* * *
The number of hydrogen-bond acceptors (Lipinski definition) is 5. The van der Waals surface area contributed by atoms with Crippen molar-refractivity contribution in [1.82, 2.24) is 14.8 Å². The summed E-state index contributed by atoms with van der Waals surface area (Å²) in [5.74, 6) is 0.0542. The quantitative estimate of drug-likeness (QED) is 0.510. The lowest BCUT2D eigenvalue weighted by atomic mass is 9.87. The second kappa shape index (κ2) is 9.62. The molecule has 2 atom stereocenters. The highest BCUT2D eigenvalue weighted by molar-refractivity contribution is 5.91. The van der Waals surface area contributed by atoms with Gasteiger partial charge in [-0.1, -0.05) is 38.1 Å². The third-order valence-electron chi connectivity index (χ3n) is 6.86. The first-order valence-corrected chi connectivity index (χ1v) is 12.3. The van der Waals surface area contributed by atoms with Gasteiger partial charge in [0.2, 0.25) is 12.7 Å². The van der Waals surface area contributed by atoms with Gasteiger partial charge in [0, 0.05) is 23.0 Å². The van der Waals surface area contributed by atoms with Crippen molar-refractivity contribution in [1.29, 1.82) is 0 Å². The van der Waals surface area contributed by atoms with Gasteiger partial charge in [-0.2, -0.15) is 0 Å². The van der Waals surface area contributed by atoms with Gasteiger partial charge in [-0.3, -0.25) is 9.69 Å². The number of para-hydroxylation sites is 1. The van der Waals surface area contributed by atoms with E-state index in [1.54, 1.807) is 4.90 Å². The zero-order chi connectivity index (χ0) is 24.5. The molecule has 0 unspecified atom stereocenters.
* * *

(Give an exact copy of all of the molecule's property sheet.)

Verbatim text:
The number of hydrogen-bond acceptors (Lipinski definition) is 5. The van der Waals surface area contributed by atoms with Crippen molar-refractivity contribution in [1.82, 2.24) is 14.8 Å². The summed E-state index contributed by atoms with van der Waals surface area (Å²) in [5.74, 6) is 0.0542. The quantitative estimate of drug-likeness (QED) is 0.510. The lowest BCUT2D eigenvalue weighted by atomic mass is 9.87. The second kappa shape index (κ2) is 9.62. The molecule has 2 atom stereocenters. The highest BCUT2D eigenvalue weighted by molar-refractivity contribution is 5.91. The van der Waals surface area contributed by atoms with Gasteiger partial charge in [-0.1, -0.05) is 38.1 Å². The third-order valence-electron chi connectivity index (χ3n) is 6.86. The first-order valence-corrected chi connectivity index (χ1v) is 12.3. The van der Waals surface area contributed by atoms with Gasteiger partial charge in [0.2, 0.25) is 12.7 Å². The van der Waals surface area contributed by atoms with Gasteiger partial charge in [0, 0.05) is 23.0 Å². The van der Waals surface area contributed by atoms with Crippen molar-refractivity contribution in [1.29, 1.82) is 0 Å². The van der Waals surface area contributed by atoms with Gasteiger partial charge in [-0.2, -0.15) is 0 Å². The van der Waals surface area contributed by atoms with Gasteiger partial charge in [-0.3, -0.25) is 9.69 Å². The number of para-hydroxylation sites is 1. The van der Waals surface area contributed by atoms with E-state index in [1.54, 1.807) is 4.90 Å². The zero-order chi connectivity index (χ0) is 24.5. The molecule has 0 unspecified atom stereocenters.